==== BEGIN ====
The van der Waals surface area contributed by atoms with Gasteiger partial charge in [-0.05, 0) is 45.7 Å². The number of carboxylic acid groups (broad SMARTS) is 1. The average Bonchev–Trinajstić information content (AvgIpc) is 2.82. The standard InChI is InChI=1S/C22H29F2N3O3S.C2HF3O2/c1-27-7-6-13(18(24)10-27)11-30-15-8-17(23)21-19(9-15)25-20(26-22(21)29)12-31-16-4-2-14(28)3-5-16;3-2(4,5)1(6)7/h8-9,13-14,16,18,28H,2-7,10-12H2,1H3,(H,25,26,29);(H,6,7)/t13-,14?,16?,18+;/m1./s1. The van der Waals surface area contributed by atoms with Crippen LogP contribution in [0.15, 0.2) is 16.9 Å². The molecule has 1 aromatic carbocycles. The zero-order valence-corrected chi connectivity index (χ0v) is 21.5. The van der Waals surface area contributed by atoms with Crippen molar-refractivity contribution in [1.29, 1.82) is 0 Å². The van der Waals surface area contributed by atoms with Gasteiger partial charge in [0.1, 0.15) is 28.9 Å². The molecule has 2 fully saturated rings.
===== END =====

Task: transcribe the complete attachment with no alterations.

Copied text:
The van der Waals surface area contributed by atoms with Gasteiger partial charge in [-0.05, 0) is 45.7 Å². The number of carboxylic acid groups (broad SMARTS) is 1. The average Bonchev–Trinajstić information content (AvgIpc) is 2.82. The standard InChI is InChI=1S/C22H29F2N3O3S.C2HF3O2/c1-27-7-6-13(18(24)10-27)11-30-15-8-17(23)21-19(9-15)25-20(26-22(21)29)12-31-16-4-2-14(28)3-5-16;3-2(4,5)1(6)7/h8-9,13-14,16,18,28H,2-7,10-12H2,1H3,(H,25,26,29);(H,6,7)/t13-,14?,16?,18+;/m1./s1. The van der Waals surface area contributed by atoms with Crippen LogP contribution in [0.15, 0.2) is 16.9 Å². The molecule has 1 aromatic carbocycles. The zero-order valence-corrected chi connectivity index (χ0v) is 21.5. The van der Waals surface area contributed by atoms with Crippen molar-refractivity contribution in [1.29, 1.82) is 0 Å². The van der Waals surface area contributed by atoms with Gasteiger partial charge in [0.1, 0.15) is 28.9 Å². The molecule has 2 fully saturated rings.